This is where you'll find photos (of me and by me), designs, sketches and other artwork. Anything visual.
All artwork is © John Pierpoint, unless otherwise indicated.
Me and Gizmo. He's the handsome one on the right! (Photo:
1912 No Place Like Home CD cover - digital, 2022
This began as a pencil drawing by Tanweer Dar, an artist and author and friend of the band. He produced an enhanced digital version which we wanted to use as the CD cover for the new album. I was originally just going to tweak it a bit to make it work better, but as time went on, more and more of the original art was replaced with new elements - especially once we realised that it should be a wrap-around cover, rather than a square image. Some of Tan's original elements remain (the two planets, the purple nebula), but all other elements were added by me. The rings were created in Illustrator. The galaxy is a stock image that I was originally going to use for Randolph Flagg's "Somewhere, Out There, Tonight. . ." album cover, but left off in the end. I rediscovered it when I came to do this one. The lens flare is classic Photoshop (I stacked three different flares and masked them). The nineteentwelve logo was desgned by Lee Potts for our previous album. We loved it so much we just had to use it again!
1912 logo - digital 2022
This is an early (but popular!) iteration of the new 1912 logo I created for the No Place Like Home album art (used on the booklet and the CD label). The texture is from a photo of lichen-covered stone that I took a few years ago, and used on 1912's "Elegy" album artwork. The band loved this so much that they had T-shirts made! Since then, I'm created dozens of other iterations, using other textures and effects.
Dusk logo - digital c.2006
Dave Sutheran, drummer with Dusk, The Earthmovers, 1912 and Bogus Blooze, designed this logo and device about 1989. When we worked together to produce CDs of the Dusk material, I digitised it and applied textures and effects to create this image, which was used for a CD cover and the band's web site.
Earthmovers logo - digital
I created the original Earthmovers logo in Coreldraw, in the early 90s. We used it on T-shirts, banners and the newsletters that we'd hand out at shows. Later my partner Julie Hatton showed me how much better Photoshop was at creating stunning art. She created the "lava" texture and showed me how to generate 3D effects in the software.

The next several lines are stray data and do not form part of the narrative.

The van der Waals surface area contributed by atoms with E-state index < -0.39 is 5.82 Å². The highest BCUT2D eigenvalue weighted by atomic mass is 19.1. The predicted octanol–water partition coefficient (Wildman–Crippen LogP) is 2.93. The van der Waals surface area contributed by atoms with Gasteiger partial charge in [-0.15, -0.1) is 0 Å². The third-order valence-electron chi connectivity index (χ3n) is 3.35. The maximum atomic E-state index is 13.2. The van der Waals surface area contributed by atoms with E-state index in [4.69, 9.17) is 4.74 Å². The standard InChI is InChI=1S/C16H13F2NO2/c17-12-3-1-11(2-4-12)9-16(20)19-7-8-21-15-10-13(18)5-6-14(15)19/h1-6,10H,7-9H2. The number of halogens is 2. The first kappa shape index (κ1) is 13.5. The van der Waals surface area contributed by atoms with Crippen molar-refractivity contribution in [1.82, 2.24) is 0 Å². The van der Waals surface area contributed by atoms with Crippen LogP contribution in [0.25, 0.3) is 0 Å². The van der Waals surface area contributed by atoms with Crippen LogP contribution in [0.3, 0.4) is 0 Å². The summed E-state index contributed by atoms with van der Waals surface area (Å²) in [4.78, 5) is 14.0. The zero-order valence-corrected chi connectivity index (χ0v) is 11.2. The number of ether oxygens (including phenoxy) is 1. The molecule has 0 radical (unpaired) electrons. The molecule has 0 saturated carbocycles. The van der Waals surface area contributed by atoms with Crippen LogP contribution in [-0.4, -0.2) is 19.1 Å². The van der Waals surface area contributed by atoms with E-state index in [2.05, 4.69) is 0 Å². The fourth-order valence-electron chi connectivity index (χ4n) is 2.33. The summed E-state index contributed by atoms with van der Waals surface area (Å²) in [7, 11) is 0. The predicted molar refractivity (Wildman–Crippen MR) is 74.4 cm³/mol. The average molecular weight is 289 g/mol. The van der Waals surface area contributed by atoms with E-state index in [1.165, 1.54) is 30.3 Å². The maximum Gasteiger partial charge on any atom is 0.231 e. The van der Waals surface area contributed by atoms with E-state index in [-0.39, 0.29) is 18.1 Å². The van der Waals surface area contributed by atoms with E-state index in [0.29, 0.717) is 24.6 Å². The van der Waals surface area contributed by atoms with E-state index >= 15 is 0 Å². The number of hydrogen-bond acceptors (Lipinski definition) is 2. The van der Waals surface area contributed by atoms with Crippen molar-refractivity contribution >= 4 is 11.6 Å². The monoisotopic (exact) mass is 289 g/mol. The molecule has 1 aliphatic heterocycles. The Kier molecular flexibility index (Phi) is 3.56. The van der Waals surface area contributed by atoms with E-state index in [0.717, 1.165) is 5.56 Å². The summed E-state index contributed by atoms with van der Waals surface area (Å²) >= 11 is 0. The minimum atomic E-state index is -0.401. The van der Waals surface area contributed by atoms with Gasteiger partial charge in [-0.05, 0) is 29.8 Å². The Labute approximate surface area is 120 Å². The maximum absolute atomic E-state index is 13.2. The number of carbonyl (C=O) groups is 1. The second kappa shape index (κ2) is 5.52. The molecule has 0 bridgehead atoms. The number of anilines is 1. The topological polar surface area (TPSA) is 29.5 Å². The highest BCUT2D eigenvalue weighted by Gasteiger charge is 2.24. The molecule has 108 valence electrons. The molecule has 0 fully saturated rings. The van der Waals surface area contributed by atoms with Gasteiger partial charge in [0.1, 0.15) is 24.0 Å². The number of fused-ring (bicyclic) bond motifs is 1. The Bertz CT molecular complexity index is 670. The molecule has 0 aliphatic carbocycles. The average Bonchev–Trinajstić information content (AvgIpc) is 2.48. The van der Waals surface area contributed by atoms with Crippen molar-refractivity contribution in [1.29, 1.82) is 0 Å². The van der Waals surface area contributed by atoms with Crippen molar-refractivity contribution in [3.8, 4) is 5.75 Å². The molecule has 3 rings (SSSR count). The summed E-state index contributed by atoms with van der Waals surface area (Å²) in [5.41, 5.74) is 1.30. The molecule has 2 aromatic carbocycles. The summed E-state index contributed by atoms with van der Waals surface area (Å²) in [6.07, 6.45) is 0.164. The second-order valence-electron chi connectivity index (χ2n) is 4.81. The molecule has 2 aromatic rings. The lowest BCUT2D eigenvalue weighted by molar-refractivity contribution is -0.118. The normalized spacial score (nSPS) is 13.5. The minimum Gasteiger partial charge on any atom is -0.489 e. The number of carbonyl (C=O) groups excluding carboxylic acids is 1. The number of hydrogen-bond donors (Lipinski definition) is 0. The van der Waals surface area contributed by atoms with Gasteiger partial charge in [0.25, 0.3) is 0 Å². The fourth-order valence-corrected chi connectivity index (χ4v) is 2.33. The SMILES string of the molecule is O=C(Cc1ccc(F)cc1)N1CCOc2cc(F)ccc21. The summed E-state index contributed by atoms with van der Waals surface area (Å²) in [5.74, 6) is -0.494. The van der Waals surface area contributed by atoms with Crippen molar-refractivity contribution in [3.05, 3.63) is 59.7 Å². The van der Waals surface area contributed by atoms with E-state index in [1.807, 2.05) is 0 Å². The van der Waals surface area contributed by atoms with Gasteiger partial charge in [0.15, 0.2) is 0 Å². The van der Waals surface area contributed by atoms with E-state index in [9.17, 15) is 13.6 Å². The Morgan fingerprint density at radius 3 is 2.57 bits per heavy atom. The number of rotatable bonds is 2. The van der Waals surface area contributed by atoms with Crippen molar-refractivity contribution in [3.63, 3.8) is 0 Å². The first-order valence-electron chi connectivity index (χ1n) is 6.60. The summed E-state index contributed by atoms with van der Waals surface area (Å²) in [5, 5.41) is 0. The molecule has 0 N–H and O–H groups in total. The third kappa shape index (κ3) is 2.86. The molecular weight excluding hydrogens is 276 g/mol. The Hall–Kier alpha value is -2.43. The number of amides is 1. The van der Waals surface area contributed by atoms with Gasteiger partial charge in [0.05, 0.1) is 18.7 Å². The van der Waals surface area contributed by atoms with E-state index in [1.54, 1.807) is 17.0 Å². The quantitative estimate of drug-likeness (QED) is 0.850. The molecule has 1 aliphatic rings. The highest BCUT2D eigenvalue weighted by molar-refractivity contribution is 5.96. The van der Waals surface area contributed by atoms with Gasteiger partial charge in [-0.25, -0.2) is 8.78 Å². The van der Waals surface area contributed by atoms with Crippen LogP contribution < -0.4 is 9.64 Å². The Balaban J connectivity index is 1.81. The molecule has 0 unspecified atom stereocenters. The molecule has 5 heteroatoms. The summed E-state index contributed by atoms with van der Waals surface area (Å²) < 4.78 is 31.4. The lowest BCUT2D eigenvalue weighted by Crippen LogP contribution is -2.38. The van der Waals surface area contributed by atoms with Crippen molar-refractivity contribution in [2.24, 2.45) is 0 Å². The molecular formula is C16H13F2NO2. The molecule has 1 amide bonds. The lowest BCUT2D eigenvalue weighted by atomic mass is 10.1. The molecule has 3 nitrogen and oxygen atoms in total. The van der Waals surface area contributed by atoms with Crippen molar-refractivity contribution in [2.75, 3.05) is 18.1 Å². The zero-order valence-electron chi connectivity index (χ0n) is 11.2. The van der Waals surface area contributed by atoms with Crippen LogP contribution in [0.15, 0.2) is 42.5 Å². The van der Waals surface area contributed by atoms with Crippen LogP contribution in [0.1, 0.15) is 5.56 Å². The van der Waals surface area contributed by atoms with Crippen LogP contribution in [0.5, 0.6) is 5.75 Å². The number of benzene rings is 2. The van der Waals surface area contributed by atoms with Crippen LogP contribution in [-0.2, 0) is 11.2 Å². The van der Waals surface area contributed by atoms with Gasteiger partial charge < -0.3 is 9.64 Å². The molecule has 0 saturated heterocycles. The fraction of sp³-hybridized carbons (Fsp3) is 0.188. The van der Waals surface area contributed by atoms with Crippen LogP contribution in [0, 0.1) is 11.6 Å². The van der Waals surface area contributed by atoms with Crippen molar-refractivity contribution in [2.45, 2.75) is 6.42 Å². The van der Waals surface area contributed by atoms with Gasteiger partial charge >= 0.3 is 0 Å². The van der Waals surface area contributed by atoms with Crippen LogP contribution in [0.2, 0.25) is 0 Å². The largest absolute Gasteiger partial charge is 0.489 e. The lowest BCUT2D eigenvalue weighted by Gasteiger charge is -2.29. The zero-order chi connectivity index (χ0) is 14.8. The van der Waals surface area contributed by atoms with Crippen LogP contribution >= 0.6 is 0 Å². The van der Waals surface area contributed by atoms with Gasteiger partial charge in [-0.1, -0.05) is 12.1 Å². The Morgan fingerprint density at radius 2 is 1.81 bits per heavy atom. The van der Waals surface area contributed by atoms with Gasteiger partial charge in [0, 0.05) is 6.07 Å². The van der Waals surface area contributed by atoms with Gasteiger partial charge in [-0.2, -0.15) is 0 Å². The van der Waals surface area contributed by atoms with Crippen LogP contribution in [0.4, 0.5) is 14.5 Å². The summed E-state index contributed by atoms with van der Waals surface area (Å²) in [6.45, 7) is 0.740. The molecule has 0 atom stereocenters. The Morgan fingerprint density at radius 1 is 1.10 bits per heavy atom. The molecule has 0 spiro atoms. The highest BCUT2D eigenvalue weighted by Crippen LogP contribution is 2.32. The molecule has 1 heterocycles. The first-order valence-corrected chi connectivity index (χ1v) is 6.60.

Randolph Flagg logo - digital
This logo evolved over the course of three album designs from its original "old time", rustic, wooden aesthetic to this liquid gold with radiation version on space-themed cover to the band's final live album, "Somewhere, Out There, Tonight. . ."
Many of the following images are scans of artwork created a long time ago. They haven't yet been edited or cleaned up digitally (apart from some cropping), so in many cases, you can see the marks where the paper has been folded or pinned. I did a lot of work on the backs of old form paper, so you can sometimes see the table lines bleeding through on the scans.
Randolph Flagg, "Somewhere, Out There, Tonight. . ." album cover, 2005
Cities In Flight - photo montage and digital, 2022
In 2022 we paid a visit to Dudmaston Hall in Shropshire.
Aerial Attack - pencil, watercolour, enamel, 1981
I was inspired to paint this after seeing an atmospheric painting of a "Piranha" attack ship by Tony Roberts in Stewart Cowley's book "Spacecraft 2000 - 2100 AD" I wanted to do something similar in composition, although I made my vessel look a little different (the silhouettes in the background look more like those of Tony Roberts's original vessels though).
Discovered! - pencil, c. 1980
This image combines elements thaat I was really into at the time: the Martian fighting machines from the Jeff Wayne War of The Worlds album artwork, Roger Dean landscapes and calligraphy, trees. I imagine the tree as a last survivor, finally discovered by some destroying machine.
TreeMirror - pencil on paper. c.1980
I was fascinated by the idea of a tree's roots resembling a whole tree, but underground. Obviously a real root pattern wouldn't look like this (no trunk under the ground), but I wanted it to be like a playing card image that could be rotated: one side showing summer, the other showing winter.
Epiphone Bass in Space - pencil, poster paint and enamel c.1981
This was my first ever bass guitar. Here I've pictured it as a spaceship (Boston-style!) with two plectrums about to dock.
Airship and Tower - pencil, watercolour
Crashdive - pencil, watercolour, enamel
The Hunt - pencil, watercolour and enamel, 1982
Jean_Michel Jarre montage - pencil and felt tip on coloured paper, 1979
Rik Emmet - pencil and watercolour, early Eighties
Sally - pencil, about 1988
The Stalk Forest - Pencil, ink, watercolour, enamel
on paper, early Eighties
Bassist - pencil 1985
The Tube - enamel and poster paint on paper,
Belle Vue - pencil, poster, enamel 1980
Nature but sleeps. . . silver felt pen, 1989
Site and logo design by John Pierpoint.